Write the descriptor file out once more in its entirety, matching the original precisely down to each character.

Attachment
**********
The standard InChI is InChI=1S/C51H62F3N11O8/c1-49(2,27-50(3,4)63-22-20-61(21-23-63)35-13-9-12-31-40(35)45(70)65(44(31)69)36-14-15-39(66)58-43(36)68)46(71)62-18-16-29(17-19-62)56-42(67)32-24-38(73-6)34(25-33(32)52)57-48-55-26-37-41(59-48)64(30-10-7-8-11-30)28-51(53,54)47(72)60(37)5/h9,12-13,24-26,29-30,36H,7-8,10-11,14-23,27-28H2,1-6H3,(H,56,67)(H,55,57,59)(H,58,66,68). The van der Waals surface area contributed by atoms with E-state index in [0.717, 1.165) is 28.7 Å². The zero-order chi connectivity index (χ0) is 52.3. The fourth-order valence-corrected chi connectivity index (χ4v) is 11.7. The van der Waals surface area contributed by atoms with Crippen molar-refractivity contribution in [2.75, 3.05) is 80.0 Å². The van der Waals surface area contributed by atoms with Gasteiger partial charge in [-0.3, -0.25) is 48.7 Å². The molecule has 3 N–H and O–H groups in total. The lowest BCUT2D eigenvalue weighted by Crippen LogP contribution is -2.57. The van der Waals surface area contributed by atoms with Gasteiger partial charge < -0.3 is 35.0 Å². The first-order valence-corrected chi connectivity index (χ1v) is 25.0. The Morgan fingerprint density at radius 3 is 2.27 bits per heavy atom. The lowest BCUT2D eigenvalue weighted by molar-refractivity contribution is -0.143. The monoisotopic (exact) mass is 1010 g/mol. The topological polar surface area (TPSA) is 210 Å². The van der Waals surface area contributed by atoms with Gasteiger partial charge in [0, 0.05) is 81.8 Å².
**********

The standard InChI is InChI=1S/C51H62F3N11O8/c1-49(2,27-50(3,4)63-22-20-61(21-23-63)35-13-9-12-31-40(35)45(70)65(44(31)69)36-14-15-39(66)58-43(36)68)46(71)62-18-16-29(17-19-62)56-42(67)32-24-38(73-6)34(25-33(32)52)57-48-55-26-37-41(59-48)64(30-10-7-8-11-30)28-51(53,54)47(72)60(37)5/h9,12-13,24-26,29-30,36H,7-8,10-11,14-23,27-28H2,1-6H3,(H,56,67)(H,55,57,59)(H,58,66,68). The van der Waals surface area contributed by atoms with E-state index in [0.717, 1.165) is 28.7 Å². The zero-order chi connectivity index (χ0) is 52.3. The fourth-order valence-corrected chi connectivity index (χ4v) is 11.7. The van der Waals surface area contributed by atoms with Crippen molar-refractivity contribution in [2.75, 3.05) is 80.0 Å². The van der Waals surface area contributed by atoms with Gasteiger partial charge in [-0.3, -0.25) is 48.7 Å². The molecule has 3 N–H and O–H groups in total. The lowest BCUT2D eigenvalue weighted by Crippen LogP contribution is -2.57. The van der Waals surface area contributed by atoms with Gasteiger partial charge < -0.3 is 35.0 Å². The first-order valence-corrected chi connectivity index (χ1v) is 25.0. The Morgan fingerprint density at radius 3 is 2.27 bits per heavy atom. The lowest BCUT2D eigenvalue weighted by molar-refractivity contribution is -0.143. The monoisotopic (exact) mass is 1010 g/mol. The topological polar surface area (TPSA) is 210 Å². The van der Waals surface area contributed by atoms with Gasteiger partial charge in [0, 0.05) is 81.8 Å².